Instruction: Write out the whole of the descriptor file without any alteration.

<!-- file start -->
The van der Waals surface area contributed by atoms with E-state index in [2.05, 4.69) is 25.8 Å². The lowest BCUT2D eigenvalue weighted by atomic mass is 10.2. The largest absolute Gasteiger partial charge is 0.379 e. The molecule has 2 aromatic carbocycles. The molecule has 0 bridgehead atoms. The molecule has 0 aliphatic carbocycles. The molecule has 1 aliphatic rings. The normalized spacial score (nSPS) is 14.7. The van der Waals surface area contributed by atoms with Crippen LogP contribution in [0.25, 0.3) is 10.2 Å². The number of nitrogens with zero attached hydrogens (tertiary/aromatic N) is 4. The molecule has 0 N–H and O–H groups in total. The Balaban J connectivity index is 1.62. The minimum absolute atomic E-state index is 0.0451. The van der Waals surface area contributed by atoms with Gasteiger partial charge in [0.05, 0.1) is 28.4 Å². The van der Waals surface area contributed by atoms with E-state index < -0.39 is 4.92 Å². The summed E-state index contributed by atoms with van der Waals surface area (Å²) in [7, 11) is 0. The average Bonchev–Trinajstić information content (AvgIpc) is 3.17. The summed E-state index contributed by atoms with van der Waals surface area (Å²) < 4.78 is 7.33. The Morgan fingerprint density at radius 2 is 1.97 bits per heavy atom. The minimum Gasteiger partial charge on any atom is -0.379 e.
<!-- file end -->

The van der Waals surface area contributed by atoms with E-state index in [2.05, 4.69) is 25.8 Å². The lowest BCUT2D eigenvalue weighted by atomic mass is 10.2. The largest absolute Gasteiger partial charge is 0.379 e. The molecule has 2 aromatic carbocycles. The molecule has 0 bridgehead atoms. The molecule has 0 aliphatic carbocycles. The molecule has 1 aliphatic rings. The normalized spacial score (nSPS) is 14.7. The van der Waals surface area contributed by atoms with Crippen LogP contribution in [0.25, 0.3) is 10.2 Å². The number of nitrogens with zero attached hydrogens (tertiary/aromatic N) is 4. The molecule has 0 N–H and O–H groups in total. The Balaban J connectivity index is 1.62. The minimum absolute atomic E-state index is 0.0451. The van der Waals surface area contributed by atoms with Gasteiger partial charge in [0.05, 0.1) is 28.4 Å². The van der Waals surface area contributed by atoms with E-state index < -0.39 is 4.92 Å². The summed E-state index contributed by atoms with van der Waals surface area (Å²) in [7, 11) is 0. The average Bonchev–Trinajstić information content (AvgIpc) is 3.17. The summed E-state index contributed by atoms with van der Waals surface area (Å²) < 4.78 is 7.33. The Morgan fingerprint density at radius 2 is 1.97 bits per heavy atom. The minimum Gasteiger partial charge on any atom is -0.379 e.